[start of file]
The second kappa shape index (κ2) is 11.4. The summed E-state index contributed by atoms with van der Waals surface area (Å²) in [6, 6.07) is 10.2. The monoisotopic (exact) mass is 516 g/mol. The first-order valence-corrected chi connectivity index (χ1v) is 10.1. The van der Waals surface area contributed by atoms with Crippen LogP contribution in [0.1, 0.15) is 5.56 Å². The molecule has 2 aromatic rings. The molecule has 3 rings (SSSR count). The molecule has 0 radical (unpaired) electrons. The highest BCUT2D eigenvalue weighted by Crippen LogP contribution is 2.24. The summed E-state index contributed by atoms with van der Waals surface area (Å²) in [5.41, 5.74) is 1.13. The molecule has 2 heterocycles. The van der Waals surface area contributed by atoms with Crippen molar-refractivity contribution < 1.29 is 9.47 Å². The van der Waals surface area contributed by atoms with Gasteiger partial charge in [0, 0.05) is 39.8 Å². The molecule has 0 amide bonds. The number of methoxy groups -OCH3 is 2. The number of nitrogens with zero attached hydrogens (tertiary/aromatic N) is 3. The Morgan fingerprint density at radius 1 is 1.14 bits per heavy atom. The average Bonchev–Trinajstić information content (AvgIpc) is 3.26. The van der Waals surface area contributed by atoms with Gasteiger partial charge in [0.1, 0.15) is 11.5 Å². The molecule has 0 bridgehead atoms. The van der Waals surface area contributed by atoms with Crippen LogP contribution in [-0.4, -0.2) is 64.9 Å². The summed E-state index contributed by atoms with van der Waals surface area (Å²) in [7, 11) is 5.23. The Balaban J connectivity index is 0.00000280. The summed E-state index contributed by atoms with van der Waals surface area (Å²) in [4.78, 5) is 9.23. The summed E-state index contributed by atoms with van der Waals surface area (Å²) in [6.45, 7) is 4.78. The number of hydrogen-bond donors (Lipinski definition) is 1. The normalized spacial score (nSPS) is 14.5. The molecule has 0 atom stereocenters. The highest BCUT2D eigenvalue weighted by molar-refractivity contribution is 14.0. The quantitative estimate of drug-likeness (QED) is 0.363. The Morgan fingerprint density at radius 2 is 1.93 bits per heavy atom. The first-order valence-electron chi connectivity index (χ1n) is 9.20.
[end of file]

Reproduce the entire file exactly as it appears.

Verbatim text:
The second kappa shape index (κ2) is 11.4. The summed E-state index contributed by atoms with van der Waals surface area (Å²) in [6, 6.07) is 10.2. The monoisotopic (exact) mass is 516 g/mol. The first-order valence-corrected chi connectivity index (χ1v) is 10.1. The van der Waals surface area contributed by atoms with Crippen LogP contribution in [0.1, 0.15) is 5.56 Å². The molecule has 2 aromatic rings. The molecule has 3 rings (SSSR count). The molecule has 0 radical (unpaired) electrons. The highest BCUT2D eigenvalue weighted by Crippen LogP contribution is 2.24. The summed E-state index contributed by atoms with van der Waals surface area (Å²) in [5.41, 5.74) is 1.13. The molecule has 2 heterocycles. The van der Waals surface area contributed by atoms with Crippen molar-refractivity contribution < 1.29 is 9.47 Å². The van der Waals surface area contributed by atoms with Gasteiger partial charge in [0, 0.05) is 39.8 Å². The molecule has 0 amide bonds. The number of methoxy groups -OCH3 is 2. The number of nitrogens with zero attached hydrogens (tertiary/aromatic N) is 3. The Morgan fingerprint density at radius 1 is 1.14 bits per heavy atom. The average Bonchev–Trinajstić information content (AvgIpc) is 3.26. The van der Waals surface area contributed by atoms with Gasteiger partial charge in [0.1, 0.15) is 11.5 Å². The molecule has 0 bridgehead atoms. The van der Waals surface area contributed by atoms with Crippen LogP contribution in [-0.4, -0.2) is 64.9 Å². The summed E-state index contributed by atoms with van der Waals surface area (Å²) in [7, 11) is 5.23. The Balaban J connectivity index is 0.00000280. The summed E-state index contributed by atoms with van der Waals surface area (Å²) in [4.78, 5) is 9.23. The summed E-state index contributed by atoms with van der Waals surface area (Å²) in [6.45, 7) is 4.78. The number of hydrogen-bond donors (Lipinski definition) is 1. The normalized spacial score (nSPS) is 14.5. The molecule has 0 atom stereocenters. The highest BCUT2D eigenvalue weighted by molar-refractivity contribution is 14.0. The quantitative estimate of drug-likeness (QED) is 0.363. The Morgan fingerprint density at radius 2 is 1.93 bits per heavy atom. The first-order valence-electron chi connectivity index (χ1n) is 9.20.